One of the biggest “aha moments” I’ve had since joining the national SPJ board occurred while visiting South Florida several years ago.
I was invited to speak on a panel, representing SPJ and the Code of Ethics. The purpose was to discuss journalism ethics with gaming journalists, bloggers and enthusiasts. The event was built around the “Gamergate” controversy, which involved online harassment and ethically questionable gaming reporting.
This was my first real exposure to the gaming community and my introduction to “Gamergate.” SPJ’s participation and organizational role in the event were controversial. Some national SPJ leaders did not feel it was appropriate to engage in a movement that had so much bad press. They wondered if the event could harm SPJ’s reputation.
I pushed for support of the event and participation on the panel. Why? SPJ needs to share its Code of Ethics with more than traditionally trained journalists. This event was a start. It also solidified my belief that SPJ needs to share its Code of Ethics outside of journalism: with the public, bloggers and all people sharing information.
The event solidified my belief that the public, bloggers and anyone sharing information should be introduced to SPJ’s Code of Ethics. This idea and belief became even more ingrained in me after the panel and a key moment that took me by surprise: my “aha moment.”
While discussing how journalists report information, the direction turned to the use of anonymous sources. Very quickly I realized the gamers and I had very different definitions of an anonymous source.
The consensus in the crowd was that when journalists attributed information to an anonymous source, the journalist has no idea who the anonymous source is — that sometimes journalists were taking quotes from unverified, unknown Twitter accounts and just including them in news articles.
I quickly explained that if an anonymous source is being used in a story, it is someone who the reporter and sometimes that reporter’s editor knows. They may have met before, many times, but their identity is withheld – for some reason – from the story. The source is not named because of an important reason that could deal with protecting their identity because of possible retaliation, safety concerns, etc.
When I explained this, I remember hearing so many surprised reactions from the crowd. They didn’t realize journalists knew the individuals they were citing as anonymous sources. The assumption was that neither the journalist nor the public knew who the anonymous source was, thus bringing into question information attributed to them.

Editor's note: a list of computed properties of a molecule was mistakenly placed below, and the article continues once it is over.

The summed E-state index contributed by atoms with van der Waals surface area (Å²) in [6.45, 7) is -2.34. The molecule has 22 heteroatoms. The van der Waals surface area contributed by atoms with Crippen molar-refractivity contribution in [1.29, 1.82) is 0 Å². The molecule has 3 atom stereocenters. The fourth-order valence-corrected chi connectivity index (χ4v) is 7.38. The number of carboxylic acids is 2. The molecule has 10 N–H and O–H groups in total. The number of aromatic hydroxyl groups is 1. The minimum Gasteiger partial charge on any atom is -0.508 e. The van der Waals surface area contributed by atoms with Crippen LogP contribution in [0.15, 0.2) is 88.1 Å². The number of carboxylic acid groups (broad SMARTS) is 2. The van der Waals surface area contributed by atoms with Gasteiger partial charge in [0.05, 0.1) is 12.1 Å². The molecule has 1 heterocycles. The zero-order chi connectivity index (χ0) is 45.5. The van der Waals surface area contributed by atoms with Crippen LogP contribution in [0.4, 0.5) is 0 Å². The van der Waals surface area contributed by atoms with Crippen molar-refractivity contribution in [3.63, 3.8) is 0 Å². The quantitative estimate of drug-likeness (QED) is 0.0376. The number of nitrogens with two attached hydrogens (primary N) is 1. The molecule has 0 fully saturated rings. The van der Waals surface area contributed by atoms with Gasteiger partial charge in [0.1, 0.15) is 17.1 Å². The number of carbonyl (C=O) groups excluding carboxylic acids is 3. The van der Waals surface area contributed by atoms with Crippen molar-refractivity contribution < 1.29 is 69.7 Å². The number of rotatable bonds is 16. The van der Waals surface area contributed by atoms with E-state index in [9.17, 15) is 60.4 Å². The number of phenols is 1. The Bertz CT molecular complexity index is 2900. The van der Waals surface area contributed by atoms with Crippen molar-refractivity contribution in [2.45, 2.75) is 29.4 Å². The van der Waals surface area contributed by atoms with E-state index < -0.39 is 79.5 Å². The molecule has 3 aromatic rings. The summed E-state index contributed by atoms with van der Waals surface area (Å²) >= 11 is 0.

The exchange made me realize how important it is for SPJ to reach out to the public about how and why journalists do their jobs. We need to explain why we share certain information but choose not to publish other information, how we report on sensitive topics and how we chose stories.
I think the easiest way to do this is by sharing and explaining our ethical code with the public.
As SPJ Ethics Committee Chair Andrew Seaman wrote last month, “the Society of Professional Journalists’ Code of Ethics stresses the importance of journalists identifying their sources. The public is entitled to as much information as possible to judge the reliability and motivations of sources.”
Seaman continues and explains that “cases do exist when the importance of the information outweighs the need for journalists to identify their sources, however. Those include cases when the source may ‘face danger, retribution or other harm, and have information that cannot be obtained elsewhere.’ In those cases, journalists and news organizations must thoroughly explain why sources were granted anonymity.”
More importantly we need to push for more information to be told on the record and sourced to named individuals. This may mean not getting exclusive interviews or tidbits of information in certain situations, but if we continue to allow sources to talk on background and not be named, this will become the norm. It’s my opinion that the public deserves more than this, and we as journalists should work to get them what they deserve: information attributed to actual people, not agencies and not anonymous sources.
Reaching out to the public to explain journalism and what we strive for in our Code of Ethics is something I set out to do this year. What will you do to help me? ***
Lynn Walsh is 2016-17 national SPJ president. She leads the NBC7 Investigates team in San Diego. She loves holding the powerful accountable and spends more time than she would like fighting for access to public information. Connect on Twitter: @LWalsh. Email